Brook Trout (‘Saltwater Charr’)

Salvelinus fontinalis

Other names: Saltwater charr, speckled trout, squaretail trout.

Family: Salmonidae (salmons).


Native to the east coast of North America, where it’s also called speckled trout, brook trout is actually a charr, distinguished from salmon and trout by brighter colouring and distinctive white edges to the lower fins. It has a larger mouth than rainbow or brown trouts and light pinkish-red spots over a darker body. It was introduced to Tasmania in the early 1900s and self-sustaining freshwater populations are found there in Clarence Lagoon and the lakes of the Tyndall Ranges, while hatchery-reared fish are used to maintain populations in Lake Jindabyne (NSW) and a few streams and lakes in SA. Since around 2005 it has been farmed on a small scale in sea cages in Macquarie Harbour in southwestern Tasmania and marketed as ‘saltwater charr’.

Season: Sea-cage-reared fish are available from November – February; wild stocks are only caught recreationally and are subject to seasonal closures over winter in some states.

Size and Weight: In Australia it reaches a maximum size of 6.5kg and 85cm.

Price: High-priced.


Salmons (such as Atlantic and chinook, marketed as ‘king salmon’ in Australia); trouts (including rainbow and brown trouts).

To Buy:

Sea-reared fish is sold as ‘saltwater charr’ in fillets, steaks and cutlets. Look for orange, firm, lustrous, moist flesh without any brown markings or oozing water and with a pleasant fresh smell; always buy sashimi-grade fish if serving it raw or rare.

To Store:

Wrap fillets, cutlets and steaks in plastic wrap or place in an airtight container. Refrigerate for up to 3 days or freeze for up to 3 months below -18ºC.

To Cook:

Saltwater farmed fish has the reddest flesh of all farmed Salmonids in Australia, it is firm with a high oil content and mild, buttery flavour. In wild stock, flesh colour ranges from white to orange depending on diet. In saltwater-reared fish, the centre bone of cutlets can be removed and a filling placed in the cavity. Score whole fish at the thickest part of the flesh, and cut thick fillets into serving-size portions, to allow even heat penetration. Both freshwater-, and saltwater-, reared fish can be served hot or cold.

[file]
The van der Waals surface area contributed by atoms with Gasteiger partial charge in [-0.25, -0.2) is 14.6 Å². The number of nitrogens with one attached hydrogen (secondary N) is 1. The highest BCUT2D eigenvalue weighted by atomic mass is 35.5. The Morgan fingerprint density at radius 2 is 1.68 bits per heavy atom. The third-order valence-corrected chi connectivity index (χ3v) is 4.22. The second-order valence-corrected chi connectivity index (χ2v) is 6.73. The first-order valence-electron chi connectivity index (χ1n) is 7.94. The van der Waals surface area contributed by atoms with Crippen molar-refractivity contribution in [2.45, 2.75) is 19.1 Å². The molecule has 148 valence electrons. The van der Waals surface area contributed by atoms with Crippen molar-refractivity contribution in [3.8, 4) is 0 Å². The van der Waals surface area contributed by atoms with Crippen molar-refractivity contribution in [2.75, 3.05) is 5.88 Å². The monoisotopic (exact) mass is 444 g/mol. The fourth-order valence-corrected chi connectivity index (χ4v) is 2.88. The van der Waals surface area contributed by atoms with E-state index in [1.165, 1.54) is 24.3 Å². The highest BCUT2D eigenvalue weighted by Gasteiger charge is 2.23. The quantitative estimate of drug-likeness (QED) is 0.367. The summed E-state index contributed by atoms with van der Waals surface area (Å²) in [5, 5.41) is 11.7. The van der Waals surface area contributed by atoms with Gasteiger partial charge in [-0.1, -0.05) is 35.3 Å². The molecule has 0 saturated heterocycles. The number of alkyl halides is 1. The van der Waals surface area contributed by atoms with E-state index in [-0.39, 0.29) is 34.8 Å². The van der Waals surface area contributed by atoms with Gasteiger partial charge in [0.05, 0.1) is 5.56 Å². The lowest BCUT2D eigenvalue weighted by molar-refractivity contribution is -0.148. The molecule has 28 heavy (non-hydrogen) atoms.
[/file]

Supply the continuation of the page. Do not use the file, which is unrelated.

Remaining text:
Cooking Methods:

Steam, poach, pan-fry, stir-fry, bake, braise, grill, barbecue, smoke, raw (sashimi), pickle. Flesh has good gelling characteristics and works well in mousseline or minced for fish cakes and fish balls. The firm flesh of saltwater-reared fish holds together well in soups, curries and casseroles and can be cubed for kebabs. It is ideal served rare.

Goes well with:

Almonds, bitter and peppery greens (endive, radicchio, rocket, watercress), butter, capsicum, citrus, curries (especially Thai-style red curry), English spinach, garlic, mayonnaise, olives, pasta, sorrel, vinegar, wine (red and white).


Salmons, trouts, yellowtail kingfish.




Freshwater Trout
Whole Rainbow Trout with Orange, Maple Syrup & Macadamia Nuts >
Whole Rainbow Trout with Date Stuffing >
Smoked Trout & Cracked Wheat Salad >
Kedgeree >

'Saltwater Charr'
Char-grilled Fish Kebabs > 
Char-Grilled Salmon Kebabs & Vegetables with Lime Mayo > 
Chirashizushi (Scattered Sushi) >
Fish Satay >
Gravlax (Salt-Cured Salmon) > 
Hand Moulded Sushi (Nigiri-zushi) >
Inside-Out Rolls (Ura-maki-zushi) >
Lemony Seafood Crêpes > 
Mixed Thin & Thick Sushi Rolls (Norimaki) >
Salmon Scotch Eggs >
Sashimi Salmon Salad >
Seafood Pie with Leek, Garlic & Chives > 
Seafood Teppanyaki >
Whole Poached Salmon with Cucumber Salad >